A debt relief loan can help you to pay off your debt and achieve peace of mind. However, if you do not provide the necessary documents when you apply for your loan, you may not be approved for the loan or you may unnecessarily delay the approval process. While each lender will have its own policies, some information is generally required when applying for a debt relief loan.
The lender may require multiple forms of identification, including a driver's license, a current passport and/or other government-issued identification. Lenders may require or allow you to use a secondary form of identification, such as a credit card with your photo, an employment identification card, a Social Security card or a birth certificate.
Take your check stubs for at least the most recent month of earnings. Some lenders may request copies of tax returns, Form W-2, or -- if you are self-employed -- Form 1099. Lenders may also require proof of how you manage your money. You may be required to produce recent bank statements, a monthly budget and a list of your monthly income.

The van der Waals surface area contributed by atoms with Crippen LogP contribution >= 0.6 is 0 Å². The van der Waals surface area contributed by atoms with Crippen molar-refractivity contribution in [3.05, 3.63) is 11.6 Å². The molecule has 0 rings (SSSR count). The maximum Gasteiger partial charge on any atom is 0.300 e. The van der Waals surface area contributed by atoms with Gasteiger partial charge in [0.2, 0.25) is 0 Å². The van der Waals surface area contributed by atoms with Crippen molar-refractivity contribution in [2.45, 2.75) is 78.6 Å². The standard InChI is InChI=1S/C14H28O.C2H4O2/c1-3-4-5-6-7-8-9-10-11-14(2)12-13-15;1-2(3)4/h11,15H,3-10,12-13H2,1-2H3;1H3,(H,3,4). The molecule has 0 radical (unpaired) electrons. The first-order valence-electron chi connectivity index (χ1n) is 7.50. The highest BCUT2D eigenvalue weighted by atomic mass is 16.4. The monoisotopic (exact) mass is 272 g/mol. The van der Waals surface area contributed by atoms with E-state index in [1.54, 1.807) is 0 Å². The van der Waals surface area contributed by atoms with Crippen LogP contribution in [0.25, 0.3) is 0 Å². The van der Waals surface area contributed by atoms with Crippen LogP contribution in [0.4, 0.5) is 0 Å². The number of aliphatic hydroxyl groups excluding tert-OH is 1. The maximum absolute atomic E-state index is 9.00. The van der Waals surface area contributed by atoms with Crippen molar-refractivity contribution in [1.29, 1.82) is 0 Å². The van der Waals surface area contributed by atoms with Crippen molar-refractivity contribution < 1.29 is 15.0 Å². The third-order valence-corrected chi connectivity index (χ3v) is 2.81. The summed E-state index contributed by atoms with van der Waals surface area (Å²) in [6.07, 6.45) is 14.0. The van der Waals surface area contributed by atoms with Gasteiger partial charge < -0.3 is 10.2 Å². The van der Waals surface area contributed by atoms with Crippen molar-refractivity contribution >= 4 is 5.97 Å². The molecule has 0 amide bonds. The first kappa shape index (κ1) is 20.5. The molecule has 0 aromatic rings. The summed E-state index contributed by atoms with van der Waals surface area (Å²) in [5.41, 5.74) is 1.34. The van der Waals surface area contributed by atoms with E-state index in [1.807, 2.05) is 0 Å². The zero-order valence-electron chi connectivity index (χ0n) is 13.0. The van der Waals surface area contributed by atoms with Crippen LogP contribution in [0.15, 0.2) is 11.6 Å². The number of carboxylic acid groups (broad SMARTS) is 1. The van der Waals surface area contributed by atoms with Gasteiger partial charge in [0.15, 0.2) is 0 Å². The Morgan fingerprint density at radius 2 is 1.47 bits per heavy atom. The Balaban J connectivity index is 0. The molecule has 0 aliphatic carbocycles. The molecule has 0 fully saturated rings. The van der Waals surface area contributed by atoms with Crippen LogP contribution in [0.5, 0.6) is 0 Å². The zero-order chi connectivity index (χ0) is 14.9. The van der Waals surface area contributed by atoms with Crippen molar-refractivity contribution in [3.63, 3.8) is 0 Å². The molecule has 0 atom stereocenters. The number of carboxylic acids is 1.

Prior to applying for your loan, you should organize all of your existing bills and calculate the balances that you want to pay off. This calculation can prevent you from borrowing too little or too much. Some lenders may require this information before issuing the loan.
Many debt relief loans require collateral. You may need to take a copy of your home's appraisal or a valid statement of your collateral's value. You may also need to provide a copy of your most recent property assessment statement and homeowner's insurance policy.
Lenders may set their own guidelines and require additional documents. Some lenders will require a statement from your employer verifying that you are currently employed and the approximate amount of your wages. You may have to provide proof of your address -- such as a utility bill with your name and current address -- information about your spouse's income, and a discharge letter if you recently declared bankruptcy.
Samantha Kemp is a lawyer for a general practice firm. She has been writing professionally since 2009. Her articles focus on legal issues, personal finance, business and education. Kemp acquired her JD from the University of Arkansas School of Law. She also has degrees in economics and business and teaching.